Friday, August 19, 2016
It was envisaged in the mid-1930s that each German tank battalion would have three companies of relatively light medium tanks and one company of better armed and armored medium tanks. The former eventually became the Panzerkampfwagen III (PzkPfw III) or SdKfz 141, while the latter became the Panzerkampfwagen IV (PzKpfw IV) which was to remain in production throughout World War II. In 1935 the Weapons Department issued contracts for the construction of prototype vehicles against the lighter concept to Daimler-Benz, Krupp, MAN and Rheinmetall-Borsig. At an early stage it was decided to arm the tank with a 37-mm gun which would fire the same ammunition as that used by the infantry anti-tank gun, but provision was made that the turret ring diameter be large enough to permit the up gunning of the vehicle to 50 mm if this should be required.
Following trials with the prototype vehicles the Daimler-Benz model was selected, although the first three production models, the PzKpfw III Ausf A, PzKpfw III Ausf B and PzKpfw III Ausf C were built only in small numbers, differing from each other mainly in suspension details, In September 1939 the vehicle was formally adopted for service, and mass production was soon under way, The PzKpfw III was first used in combat during the invasion of Poland, The next production models were the PzKpfw III Ausf D and PzKpfw III Ausf F, the former with thicker armor and a revised cupola, and the latter with an up rated engine and only six road wheels. In 1939 it was decided to push ahead with the 50-mm model and this entered production in 1940 under the designation PzKpfw III Ausf F. This was followed by the PzKpfw III Ausf G version with similar armament but more powerful engine. For operations in North Africa the vehicles were fitted with a tropical kit, while for the proposed invasion of England a special version for deep wading was developed. The latter were never used for their intended role but some were successfully used during the invasion of the USSR in 1941.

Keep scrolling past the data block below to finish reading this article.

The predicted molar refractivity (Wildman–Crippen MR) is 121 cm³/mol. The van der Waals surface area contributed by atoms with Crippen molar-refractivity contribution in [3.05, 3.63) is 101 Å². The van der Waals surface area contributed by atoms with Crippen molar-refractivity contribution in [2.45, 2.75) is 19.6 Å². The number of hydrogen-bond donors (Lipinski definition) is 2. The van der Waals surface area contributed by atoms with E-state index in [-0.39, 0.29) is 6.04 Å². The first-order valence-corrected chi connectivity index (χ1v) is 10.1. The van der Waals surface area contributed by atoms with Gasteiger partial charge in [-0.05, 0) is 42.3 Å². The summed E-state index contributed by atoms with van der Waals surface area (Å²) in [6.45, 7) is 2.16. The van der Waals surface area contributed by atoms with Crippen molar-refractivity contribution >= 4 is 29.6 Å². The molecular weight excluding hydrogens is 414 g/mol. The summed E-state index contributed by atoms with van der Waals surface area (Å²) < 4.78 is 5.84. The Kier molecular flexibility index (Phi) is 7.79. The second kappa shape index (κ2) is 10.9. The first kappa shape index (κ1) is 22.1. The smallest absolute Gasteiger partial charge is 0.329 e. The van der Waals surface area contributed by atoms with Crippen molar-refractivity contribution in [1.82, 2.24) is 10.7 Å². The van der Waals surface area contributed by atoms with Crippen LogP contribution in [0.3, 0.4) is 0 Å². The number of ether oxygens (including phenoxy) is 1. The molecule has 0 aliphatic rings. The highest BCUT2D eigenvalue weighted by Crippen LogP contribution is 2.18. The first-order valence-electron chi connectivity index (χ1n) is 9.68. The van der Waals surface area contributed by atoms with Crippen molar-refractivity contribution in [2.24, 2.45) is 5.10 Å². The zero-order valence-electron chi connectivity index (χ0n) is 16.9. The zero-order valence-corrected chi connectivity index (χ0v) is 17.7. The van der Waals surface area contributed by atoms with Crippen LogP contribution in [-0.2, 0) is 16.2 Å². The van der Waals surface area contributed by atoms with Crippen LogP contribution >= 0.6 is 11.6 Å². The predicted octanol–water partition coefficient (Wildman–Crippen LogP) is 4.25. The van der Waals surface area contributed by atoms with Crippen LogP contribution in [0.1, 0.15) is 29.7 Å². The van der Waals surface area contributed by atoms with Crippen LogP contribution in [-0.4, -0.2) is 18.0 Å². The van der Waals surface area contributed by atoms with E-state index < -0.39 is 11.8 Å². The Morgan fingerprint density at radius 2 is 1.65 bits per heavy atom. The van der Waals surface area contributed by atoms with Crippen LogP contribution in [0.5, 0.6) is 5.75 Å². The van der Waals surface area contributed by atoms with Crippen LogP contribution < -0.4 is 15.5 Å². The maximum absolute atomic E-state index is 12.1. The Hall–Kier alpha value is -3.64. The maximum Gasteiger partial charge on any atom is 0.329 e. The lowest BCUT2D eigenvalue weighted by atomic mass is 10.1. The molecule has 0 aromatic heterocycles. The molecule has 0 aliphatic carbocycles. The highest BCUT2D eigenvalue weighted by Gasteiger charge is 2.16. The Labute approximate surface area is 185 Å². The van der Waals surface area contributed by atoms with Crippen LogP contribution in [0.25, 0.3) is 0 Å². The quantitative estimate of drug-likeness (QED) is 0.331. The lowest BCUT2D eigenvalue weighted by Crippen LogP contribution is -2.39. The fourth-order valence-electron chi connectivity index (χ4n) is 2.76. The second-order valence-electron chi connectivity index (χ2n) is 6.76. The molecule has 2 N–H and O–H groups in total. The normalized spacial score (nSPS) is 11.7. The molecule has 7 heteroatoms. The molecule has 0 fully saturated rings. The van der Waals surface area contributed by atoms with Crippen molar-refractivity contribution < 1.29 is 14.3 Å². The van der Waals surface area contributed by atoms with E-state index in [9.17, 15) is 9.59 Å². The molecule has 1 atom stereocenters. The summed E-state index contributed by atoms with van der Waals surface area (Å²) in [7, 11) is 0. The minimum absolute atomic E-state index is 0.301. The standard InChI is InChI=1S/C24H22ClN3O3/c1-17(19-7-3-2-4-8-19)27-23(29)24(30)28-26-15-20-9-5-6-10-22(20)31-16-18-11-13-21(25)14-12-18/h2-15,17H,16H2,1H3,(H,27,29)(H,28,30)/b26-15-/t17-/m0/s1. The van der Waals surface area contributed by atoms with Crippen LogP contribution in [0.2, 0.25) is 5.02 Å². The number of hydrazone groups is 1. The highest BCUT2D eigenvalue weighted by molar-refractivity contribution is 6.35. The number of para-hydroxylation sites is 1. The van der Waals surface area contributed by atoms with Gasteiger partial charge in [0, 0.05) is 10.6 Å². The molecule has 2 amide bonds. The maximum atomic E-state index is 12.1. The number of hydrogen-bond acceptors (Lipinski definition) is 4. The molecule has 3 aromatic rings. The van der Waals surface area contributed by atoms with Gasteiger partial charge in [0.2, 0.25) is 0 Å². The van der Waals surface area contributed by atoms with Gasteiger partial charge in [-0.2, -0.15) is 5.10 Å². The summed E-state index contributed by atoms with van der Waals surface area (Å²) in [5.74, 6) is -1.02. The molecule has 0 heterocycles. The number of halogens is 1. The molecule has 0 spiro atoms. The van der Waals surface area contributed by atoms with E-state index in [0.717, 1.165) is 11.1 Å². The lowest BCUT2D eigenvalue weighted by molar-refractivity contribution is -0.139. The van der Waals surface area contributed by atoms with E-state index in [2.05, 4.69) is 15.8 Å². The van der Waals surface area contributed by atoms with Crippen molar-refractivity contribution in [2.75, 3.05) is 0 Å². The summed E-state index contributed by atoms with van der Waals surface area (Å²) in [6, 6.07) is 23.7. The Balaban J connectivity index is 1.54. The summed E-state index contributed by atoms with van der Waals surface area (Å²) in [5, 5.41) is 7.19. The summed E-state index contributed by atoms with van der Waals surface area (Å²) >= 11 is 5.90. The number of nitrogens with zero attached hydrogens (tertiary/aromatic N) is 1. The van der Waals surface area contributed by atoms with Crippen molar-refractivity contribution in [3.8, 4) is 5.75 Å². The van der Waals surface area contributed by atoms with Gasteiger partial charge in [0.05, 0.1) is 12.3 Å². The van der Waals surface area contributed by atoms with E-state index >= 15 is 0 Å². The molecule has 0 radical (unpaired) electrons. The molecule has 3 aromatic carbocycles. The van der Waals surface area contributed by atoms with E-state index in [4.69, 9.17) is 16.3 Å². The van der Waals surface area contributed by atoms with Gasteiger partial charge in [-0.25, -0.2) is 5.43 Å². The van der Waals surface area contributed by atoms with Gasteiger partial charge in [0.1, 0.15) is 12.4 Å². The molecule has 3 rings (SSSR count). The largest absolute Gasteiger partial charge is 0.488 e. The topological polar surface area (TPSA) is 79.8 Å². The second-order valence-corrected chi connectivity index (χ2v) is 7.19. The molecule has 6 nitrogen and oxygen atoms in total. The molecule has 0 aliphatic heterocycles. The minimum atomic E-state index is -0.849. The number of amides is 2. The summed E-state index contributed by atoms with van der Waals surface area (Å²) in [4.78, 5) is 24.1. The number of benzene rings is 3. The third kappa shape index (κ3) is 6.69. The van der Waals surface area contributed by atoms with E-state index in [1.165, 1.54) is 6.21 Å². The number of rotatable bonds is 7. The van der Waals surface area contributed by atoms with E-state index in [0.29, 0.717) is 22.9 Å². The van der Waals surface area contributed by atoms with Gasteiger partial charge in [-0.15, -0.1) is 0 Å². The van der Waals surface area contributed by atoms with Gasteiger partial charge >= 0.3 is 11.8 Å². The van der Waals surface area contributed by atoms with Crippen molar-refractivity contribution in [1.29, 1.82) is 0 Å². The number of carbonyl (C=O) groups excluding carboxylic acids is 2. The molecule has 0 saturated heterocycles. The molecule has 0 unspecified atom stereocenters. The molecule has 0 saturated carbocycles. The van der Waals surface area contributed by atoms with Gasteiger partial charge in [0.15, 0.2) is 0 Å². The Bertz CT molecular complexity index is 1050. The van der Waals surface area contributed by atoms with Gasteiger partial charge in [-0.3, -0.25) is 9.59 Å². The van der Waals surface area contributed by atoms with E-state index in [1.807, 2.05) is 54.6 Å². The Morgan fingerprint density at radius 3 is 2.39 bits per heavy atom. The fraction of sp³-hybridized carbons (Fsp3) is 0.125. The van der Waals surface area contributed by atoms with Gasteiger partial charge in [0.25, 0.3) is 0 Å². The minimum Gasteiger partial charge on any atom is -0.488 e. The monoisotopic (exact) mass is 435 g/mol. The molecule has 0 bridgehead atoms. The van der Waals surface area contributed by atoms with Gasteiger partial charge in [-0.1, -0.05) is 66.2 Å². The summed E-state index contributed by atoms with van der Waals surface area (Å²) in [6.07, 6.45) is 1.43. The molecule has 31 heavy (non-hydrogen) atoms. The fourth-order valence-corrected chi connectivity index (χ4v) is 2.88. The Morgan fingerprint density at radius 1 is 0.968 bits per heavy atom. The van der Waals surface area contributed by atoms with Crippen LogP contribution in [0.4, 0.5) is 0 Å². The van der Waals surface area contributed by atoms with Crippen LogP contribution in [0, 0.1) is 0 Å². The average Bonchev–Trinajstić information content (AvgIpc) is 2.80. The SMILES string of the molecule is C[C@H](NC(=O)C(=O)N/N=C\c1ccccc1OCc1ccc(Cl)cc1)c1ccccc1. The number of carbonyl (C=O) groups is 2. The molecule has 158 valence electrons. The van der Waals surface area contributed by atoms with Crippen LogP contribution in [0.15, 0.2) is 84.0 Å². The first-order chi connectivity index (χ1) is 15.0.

The PzKpfw Aus H introduced wider tracks and a number of important improvements, The 50-mm L/42 gun was inadequate to cope with the Soviet T-34 tank, so the longer-barrelled KwK 39 L/60 weapon was installed. This had a higher muzzle velocity, and vehicles fitted with the weapon were designated PzKpfw III Ausf J. Many vehicles were retrofitted with the 50-mm gun, and by early 1942 the 37-mm version had almost disappeared from frontline service. The next model was the PzKpfw III Ausf L, which had greater armor protection, pushing its weight up to just over 22 tonnes, almost 50 per cent more than the weight of the original prototype. The PzKpfw III Ausf M and PzKpfw III Ausf N were fitted with the 75-mm L/24 gun which had been installed in the PzKpfw IV; a total of 64 rounds of ammunition were carried for this gun.
Production of the PzKpfw III was finally completed in August 1943. The chassis was also used as the basis for the 75-mm assault gun (Gepanzerte Selb stahrlafette für Sturmgeschütz 7.5 cm Kanone or SdKfz 142), of which a few were used in the invasion of France in 1941; production of improved SP guns on PzKpfw III chassis continued until the end of World War II. Other variants included an armored recovery vehicle, an armoured observation vehicle (Panzerbeobachtungswagen) and a command vehicle (Panzerbefehlswagen III), A total of 15,000 chassis was produced for both the tank and assault gun applications.
The layout of the PzKpfw III was basically the same in all vehicles, with the driver at the front of the hull on the left and the machine gunner/radio operator to his right. The three man turret was in the center of the hull, the commander having a cupola in the center of the roof at the rear. The engine was at the rear of the hull, and the suspension, which was of the torsion bar type from the PzKpfw III Ausf E, consisted on each side of six small road wheels, with the drive sprocket at the front and the idler at the rear; there were three track return rollers.